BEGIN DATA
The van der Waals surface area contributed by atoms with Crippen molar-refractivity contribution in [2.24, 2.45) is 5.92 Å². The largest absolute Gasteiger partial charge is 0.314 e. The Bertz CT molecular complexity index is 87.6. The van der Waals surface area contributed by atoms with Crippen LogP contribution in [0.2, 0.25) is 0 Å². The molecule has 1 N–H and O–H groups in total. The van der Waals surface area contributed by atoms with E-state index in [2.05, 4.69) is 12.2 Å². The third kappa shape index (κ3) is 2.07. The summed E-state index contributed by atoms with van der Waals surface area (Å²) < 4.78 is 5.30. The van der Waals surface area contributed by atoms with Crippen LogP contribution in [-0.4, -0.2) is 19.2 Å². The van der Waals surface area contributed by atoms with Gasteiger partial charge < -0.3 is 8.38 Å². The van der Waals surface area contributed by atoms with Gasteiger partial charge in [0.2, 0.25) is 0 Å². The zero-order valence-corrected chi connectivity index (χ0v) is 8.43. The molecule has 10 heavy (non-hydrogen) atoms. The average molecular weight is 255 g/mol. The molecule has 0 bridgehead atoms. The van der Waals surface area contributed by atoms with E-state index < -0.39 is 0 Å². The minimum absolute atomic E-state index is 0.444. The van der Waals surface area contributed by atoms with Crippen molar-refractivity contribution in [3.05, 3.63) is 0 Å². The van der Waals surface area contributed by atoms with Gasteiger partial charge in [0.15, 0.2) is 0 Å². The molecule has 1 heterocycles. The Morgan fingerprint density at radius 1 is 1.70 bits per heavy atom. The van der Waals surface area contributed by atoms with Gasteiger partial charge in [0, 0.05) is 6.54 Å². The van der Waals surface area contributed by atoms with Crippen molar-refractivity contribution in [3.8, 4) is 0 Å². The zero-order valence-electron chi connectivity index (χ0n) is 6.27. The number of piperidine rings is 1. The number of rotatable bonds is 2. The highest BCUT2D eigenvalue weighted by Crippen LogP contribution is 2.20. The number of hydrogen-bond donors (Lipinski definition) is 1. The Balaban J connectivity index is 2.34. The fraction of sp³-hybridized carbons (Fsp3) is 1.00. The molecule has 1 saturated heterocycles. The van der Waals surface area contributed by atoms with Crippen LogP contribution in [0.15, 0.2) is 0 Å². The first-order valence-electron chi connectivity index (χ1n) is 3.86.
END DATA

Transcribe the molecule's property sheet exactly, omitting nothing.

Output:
The van der Waals surface area contributed by atoms with Crippen molar-refractivity contribution in [2.24, 2.45) is 5.92 Å². The largest absolute Gasteiger partial charge is 0.314 e. The Bertz CT molecular complexity index is 87.6. The van der Waals surface area contributed by atoms with Crippen LogP contribution in [0.2, 0.25) is 0 Å². The molecule has 1 N–H and O–H groups in total. The van der Waals surface area contributed by atoms with E-state index in [2.05, 4.69) is 12.2 Å². The third kappa shape index (κ3) is 2.07. The summed E-state index contributed by atoms with van der Waals surface area (Å²) < 4.78 is 5.30. The van der Waals surface area contributed by atoms with Crippen LogP contribution in [-0.4, -0.2) is 19.2 Å². The van der Waals surface area contributed by atoms with Gasteiger partial charge < -0.3 is 8.38 Å². The van der Waals surface area contributed by atoms with Gasteiger partial charge in [0.2, 0.25) is 0 Å². The zero-order valence-corrected chi connectivity index (χ0v) is 8.43. The molecule has 10 heavy (non-hydrogen) atoms. The average molecular weight is 255 g/mol. The molecule has 0 bridgehead atoms. The van der Waals surface area contributed by atoms with E-state index < -0.39 is 0 Å². The minimum absolute atomic E-state index is 0.444. The van der Waals surface area contributed by atoms with Crippen molar-refractivity contribution in [3.05, 3.63) is 0 Å². The van der Waals surface area contributed by atoms with Gasteiger partial charge in [0.15, 0.2) is 0 Å². The molecule has 1 heterocycles. The Morgan fingerprint density at radius 1 is 1.70 bits per heavy atom. The van der Waals surface area contributed by atoms with Gasteiger partial charge in [0, 0.05) is 6.54 Å². The van der Waals surface area contributed by atoms with Crippen molar-refractivity contribution in [3.8, 4) is 0 Å². The zero-order valence-electron chi connectivity index (χ0n) is 6.27. The number of piperidine rings is 1. The number of rotatable bonds is 2. The highest BCUT2D eigenvalue weighted by Crippen LogP contribution is 2.20. The number of hydrogen-bond donors (Lipinski definition) is 1. The Balaban J connectivity index is 2.34. The fraction of sp³-hybridized carbons (Fsp3) is 1.00. The molecule has 1 saturated heterocycles. The van der Waals surface area contributed by atoms with Crippen LogP contribution in [0.15, 0.2) is 0 Å². The first-order valence-electron chi connectivity index (χ1n) is 3.86.